Oh, and I must quickly mention that I’m "chomping at the bit" as I excitedly present this recipe as my first offering to "At Home With Mrs Simkins & Miss Windsor" – our new collaboration which opens with an all guns blazing HASTE-OFF, hence HASTY PUDDING – comprende?
Warm up your "cockles"- Oh, I say! with Mrs Beeton’s Cold Winter Soup - Victorian cuisine at its finest! Created with a jolly good dousing of Thatcher's Oak Aged Vintage Cider - the very best of Somerset fayre!
My dears, you maybe already know, that in 1861 during the reign of our sovereign - Queen Victoria (curtsey please!) Mrs Isabella Beeton’s most treasured creation – Beeton’s Book of Household Management was first published. And as nature intended, she flourished into the worlds-greatest teacher of all things "domestic and culinary" – Oh, what an inspiration! And luckily for Miss Windsor, she just so happens to own a copy of the 1906 edition which evidently was bestowed the new title of Mrs Beeton’s Book of Household Management – How spiffing!
Moving swiftly on, whilst scouring through my glorious 1906 edition, there I discovered Mrs Beeton’s ONE and ONLY recipe to be of her very own creation – Benevolent Soup, which was originally known as Useful Soup for Benevolent Purposes.
Happy Yorkshire Pudding Day! (3rd Feb 2019)
In the spirit of this most wonderful day, I wished to recreate a family sized Yorkshire pudding; not the individual type that we’re all so familiar with – How spiffing!
Therefore, I just so happened to find the ideal recipe in my 1903 edition of Mrs Beeton’s One Shilling Cookery Book, which originally belonged to my great great grandmother Georgina.
Oh, and by the way, Mrs Beeton’s recipe makes two puds, so you may scoff one with your Sunday dinner of roast beef and gravy, and freeze the other for a rainy day!
Happy New Year!
I’m thrilled to present my great great Grandma Georgina’s Cold Winter Pudding!
So, darlings, it’s time to fasten your apron strings, pull up your sleeves, grab ya mixing bowl and wooden spoon, and join Miss Windsor for a gay ol’ time down memory lane where together we’ll recreate a delicious slice of food history!
I say this frightfully British suet pud will certainly raise one’s body temperature during those rather inclement days or evenings – How spiffing! And I dare say, if you’re a fan of bread pudding, although this recipe contains no bread at all, I’m sure you’ll fall head over heels with Grandma Georgina’s creation!
Oh, and I must admit Grandma's original recipe lacked a bit of winter flair! So, I "jazzed" it up a tad with the addition of mixed spice, cinnamon, ginger, nutmeg, and lemon/orange zest – How inventive, Miss Windsor!
I'm thrilled to present Miss Windsor's Quick & Easy Victorian Boiled Fruitcake - a delightful addition to your afternoon tea pageantry of goodies; or a rather toothsome, time-saving alternative to the traditional Christmas cake.
Oh, and I'm proud to say that my version is 'loosely' based on my beloved grandmother Josie's recipe. You see, ever since she sadly waltzed through the Pearly Gates in 2013, I've tirelessly strived to resurrect her scrumptious culinary creation. I say, but Grandmother Josie is quite a hard act to follow, plus she left no written record of her recipe.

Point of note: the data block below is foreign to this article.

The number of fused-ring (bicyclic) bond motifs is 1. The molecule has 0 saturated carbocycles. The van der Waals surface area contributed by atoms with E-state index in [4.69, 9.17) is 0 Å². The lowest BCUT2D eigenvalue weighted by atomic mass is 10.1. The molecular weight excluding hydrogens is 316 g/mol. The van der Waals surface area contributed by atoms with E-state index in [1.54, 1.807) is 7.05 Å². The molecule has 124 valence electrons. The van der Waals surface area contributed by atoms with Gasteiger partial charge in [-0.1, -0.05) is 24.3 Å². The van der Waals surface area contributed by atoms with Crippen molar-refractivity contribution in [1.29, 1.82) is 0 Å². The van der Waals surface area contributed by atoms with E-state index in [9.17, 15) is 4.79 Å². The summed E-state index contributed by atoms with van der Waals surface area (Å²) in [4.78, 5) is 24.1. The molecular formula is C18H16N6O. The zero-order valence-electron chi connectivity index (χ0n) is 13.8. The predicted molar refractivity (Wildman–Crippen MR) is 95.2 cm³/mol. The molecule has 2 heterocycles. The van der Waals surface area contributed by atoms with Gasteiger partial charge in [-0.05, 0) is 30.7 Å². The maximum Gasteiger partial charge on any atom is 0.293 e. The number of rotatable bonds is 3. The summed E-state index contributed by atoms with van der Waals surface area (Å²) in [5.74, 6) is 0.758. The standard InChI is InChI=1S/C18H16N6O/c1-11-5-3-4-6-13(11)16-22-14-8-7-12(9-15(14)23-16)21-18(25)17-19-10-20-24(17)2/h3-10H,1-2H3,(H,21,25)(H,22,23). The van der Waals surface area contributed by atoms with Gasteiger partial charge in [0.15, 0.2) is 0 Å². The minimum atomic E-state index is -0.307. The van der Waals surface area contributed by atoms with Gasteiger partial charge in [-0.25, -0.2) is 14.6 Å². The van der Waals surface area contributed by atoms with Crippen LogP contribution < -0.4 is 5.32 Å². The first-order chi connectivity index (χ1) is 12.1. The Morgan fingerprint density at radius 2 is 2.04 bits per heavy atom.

Miss Windsor excitedly presents Mrs Beeton’s Traditional British Christmas Pudding recipe - a frightfully fruity, remarkably rich, temptingly moist, and abundantly boozy classic festive dessert, which I discovered buried deep within my culinary bible - my 1906 edition of Mrs Beeton's Book of Household Management - page 939, to be exact - How spiffing!
And I must say, what thrill it was, although rather laborious, to step back in time to the late 1800's and recreate an age-old recipe following traditional methods. And so, with a whole day set aside, and with my great great grandmother Georgina in mind, I wished to experience the joys of a Victorian 19th-century cook, slogging away in the kitchen as one prepares for the Christmas Day feast - well, so far, just the Christmas pudding!
I say, troops! – stand to attention, grab your spade, grow your own fruit and vegetables, Dig for Victory, and Eat for Victory – By Jove! chaps, now that’s the wartime spirit!
Oh, how exciting darlings, Miss Windsor’s back again with yet another seasonal, allotment inspired, palate-pleasing culinary treat, based on a rather spiffing wartime recipe from my Eating for Victory cookery book.
So please give a warm welcome to something a trifle different, frightfully British, and exceedingly healthful – Miss Windsor’s Beetroot & Green Bean Fritters!
Miss Windsor and I have come to the end of our summer garden party collaboration, and hope you’ve very much enjoyed it as much as we have. We’re taking a bit of a break now but will be back before too long with a special quartet of recipes inspired by our respective Italian travels earlier in the year.
Until then, we leave you with Miss Windsor’s sparking summer beverages: a fabulous fizzy lemonade which she also uses to make a gorgeous summery cocktail with Pimm’s number 6 cup, a special edition one with elderflower and blackberry. It sounds so nice I can’t wait to try it. I really must get out more as I’d never even heard of this Pimm’s until Miss Windsor told me about it!
And, finally, from me a classic Victoria sponge. Every garden party needs a nice simple Victoria sponge so here you are; complete with tips and a brief cake history.
(You may be wondering why our garden party has suddenly morphed into a bit of a Teddy Bear's Picnic as well, but all will become clear as you read on.)
Miss Windsor and I love a cream tea and are in complete accord when it comes to three pressing matters of scone etiquette.
First of all, do you say scone to rhyme with ‘gone’ or ‘phone’?
‘Gone’. And don’t let anyone tell you otherwise!
Secondly, do you pull your scone apart gently at its ‘waist’ or cut it? Miss Windsor and I prefer to pull ours apart and happily; this is the correct scone etiquette!